From St. Paul’s Church, look across Fearing St. to the current site of the Post Office.

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In the late 19th/early 20th century, the Cushing House hotel, located here, employed Irish immigrant women who cooked and cleaned. George Cushing had acquired an existing hotel in 1872 and made it quite grand, adding a mansard roof and Italian awnings, a laundry and billiard room, with a piazza and a lawn. Stable was at the rear of hotel. Fresh water was piped in from Accord Pond in 1880. The hotel operated through the 1930s. The structure was razed in 1949.

Historic records suggest that domestic service at hotels and in private homes accounted for about 70% of female Irish immigrant employment in the U.S. in the late 19th century. As written about in the book The Irish Bridget: Irish Immigrant Women in Domestic Service in America, 1840-1930. (Margaret Lynch-Brennan, Syracuse University Press, 2009,) many of these young, single hard-working Irish immigrant women were referred to here and elsewhere as “the Bridgets.”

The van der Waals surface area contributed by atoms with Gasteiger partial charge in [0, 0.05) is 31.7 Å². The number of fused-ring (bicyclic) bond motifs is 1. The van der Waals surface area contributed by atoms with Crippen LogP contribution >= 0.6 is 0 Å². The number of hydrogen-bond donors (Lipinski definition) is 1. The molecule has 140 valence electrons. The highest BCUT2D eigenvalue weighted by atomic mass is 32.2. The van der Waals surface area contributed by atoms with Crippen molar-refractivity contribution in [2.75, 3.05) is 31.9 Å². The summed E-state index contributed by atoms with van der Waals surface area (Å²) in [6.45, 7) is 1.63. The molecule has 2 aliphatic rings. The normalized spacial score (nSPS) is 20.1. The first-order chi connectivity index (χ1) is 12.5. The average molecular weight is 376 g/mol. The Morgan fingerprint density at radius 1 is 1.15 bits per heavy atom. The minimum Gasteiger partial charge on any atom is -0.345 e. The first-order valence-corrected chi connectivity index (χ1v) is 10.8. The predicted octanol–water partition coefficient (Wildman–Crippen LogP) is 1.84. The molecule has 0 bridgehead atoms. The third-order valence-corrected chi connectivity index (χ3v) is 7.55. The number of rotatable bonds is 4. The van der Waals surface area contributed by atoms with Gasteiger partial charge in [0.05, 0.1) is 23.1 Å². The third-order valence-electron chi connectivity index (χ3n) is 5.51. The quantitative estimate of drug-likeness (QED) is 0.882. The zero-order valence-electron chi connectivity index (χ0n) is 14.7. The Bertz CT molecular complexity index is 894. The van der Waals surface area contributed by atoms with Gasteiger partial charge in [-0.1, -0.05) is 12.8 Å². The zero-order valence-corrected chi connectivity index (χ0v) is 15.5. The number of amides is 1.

Young, unmarried immigrant Irish women also worked in some of the more affluent homes in Hingham during the late 19th/20th centuries, as live-in domestic help, cooking and providing other maid service for these families. Examples from the 1900 census records are:

  • Catherine Higgins, born in Ireland in 1879, working as a domestic for the Bouve family on Summer Street near Hingham Harbor.
  • Mary A. Crowley, born in Ireland in 1872, and Helena A. Murphy, born in Ireland in 1878, who both then worked in the Alfred Hersey home on Summer Street.